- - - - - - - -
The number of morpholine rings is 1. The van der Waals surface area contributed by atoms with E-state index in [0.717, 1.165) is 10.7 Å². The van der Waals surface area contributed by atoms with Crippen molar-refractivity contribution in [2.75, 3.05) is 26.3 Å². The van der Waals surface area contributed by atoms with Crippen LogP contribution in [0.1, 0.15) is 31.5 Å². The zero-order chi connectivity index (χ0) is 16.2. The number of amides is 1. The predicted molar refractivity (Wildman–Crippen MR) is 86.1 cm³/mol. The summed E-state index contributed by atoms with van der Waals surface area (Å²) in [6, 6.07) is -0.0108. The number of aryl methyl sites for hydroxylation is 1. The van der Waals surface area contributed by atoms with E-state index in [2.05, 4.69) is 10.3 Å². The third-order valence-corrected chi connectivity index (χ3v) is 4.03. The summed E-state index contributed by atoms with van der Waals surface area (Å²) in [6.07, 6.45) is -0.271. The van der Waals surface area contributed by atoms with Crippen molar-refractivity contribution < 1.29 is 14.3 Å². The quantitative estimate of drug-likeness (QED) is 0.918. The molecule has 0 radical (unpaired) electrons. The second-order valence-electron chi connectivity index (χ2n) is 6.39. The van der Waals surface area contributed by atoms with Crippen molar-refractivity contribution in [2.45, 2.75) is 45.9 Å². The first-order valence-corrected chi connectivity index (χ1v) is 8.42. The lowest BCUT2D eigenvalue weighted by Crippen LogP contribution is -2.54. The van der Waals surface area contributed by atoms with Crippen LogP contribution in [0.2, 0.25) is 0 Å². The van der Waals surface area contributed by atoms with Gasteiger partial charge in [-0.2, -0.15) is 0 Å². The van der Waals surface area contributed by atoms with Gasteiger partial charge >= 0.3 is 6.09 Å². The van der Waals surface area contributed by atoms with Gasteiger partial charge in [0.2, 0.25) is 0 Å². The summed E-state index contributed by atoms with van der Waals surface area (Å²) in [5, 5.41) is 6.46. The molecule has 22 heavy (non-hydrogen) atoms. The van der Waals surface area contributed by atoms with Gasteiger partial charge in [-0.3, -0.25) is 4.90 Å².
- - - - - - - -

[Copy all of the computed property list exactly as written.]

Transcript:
The number of morpholine rings is 1. The van der Waals surface area contributed by atoms with E-state index in [0.717, 1.165) is 10.7 Å². The van der Waals surface area contributed by atoms with Crippen molar-refractivity contribution in [2.75, 3.05) is 26.3 Å². The van der Waals surface area contributed by atoms with Crippen LogP contribution in [0.1, 0.15) is 31.5 Å². The zero-order chi connectivity index (χ0) is 16.2. The number of amides is 1. The predicted molar refractivity (Wildman–Crippen MR) is 86.1 cm³/mol. The summed E-state index contributed by atoms with van der Waals surface area (Å²) in [6, 6.07) is -0.0108. The number of aryl methyl sites for hydroxylation is 1. The van der Waals surface area contributed by atoms with E-state index in [2.05, 4.69) is 10.3 Å². The third-order valence-corrected chi connectivity index (χ3v) is 4.03. The summed E-state index contributed by atoms with van der Waals surface area (Å²) in [6.07, 6.45) is -0.271. The van der Waals surface area contributed by atoms with Crippen molar-refractivity contribution < 1.29 is 14.3 Å². The quantitative estimate of drug-likeness (QED) is 0.918. The molecule has 0 radical (unpaired) electrons. The second-order valence-electron chi connectivity index (χ2n) is 6.39. The van der Waals surface area contributed by atoms with Crippen molar-refractivity contribution in [2.45, 2.75) is 45.9 Å². The first-order valence-corrected chi connectivity index (χ1v) is 8.42. The lowest BCUT2D eigenvalue weighted by Crippen LogP contribution is -2.54. The van der Waals surface area contributed by atoms with Crippen LogP contribution in [0.2, 0.25) is 0 Å². The van der Waals surface area contributed by atoms with Gasteiger partial charge in [-0.2, -0.15) is 0 Å². The van der Waals surface area contributed by atoms with Gasteiger partial charge >= 0.3 is 6.09 Å². The van der Waals surface area contributed by atoms with Gasteiger partial charge in [0.2, 0.25) is 0 Å². The summed E-state index contributed by atoms with van der Waals surface area (Å²) in [5, 5.41) is 6.46. The molecule has 22 heavy (non-hydrogen) atoms. The van der Waals surface area contributed by atoms with Gasteiger partial charge in [-0.3, -0.25) is 4.90 Å².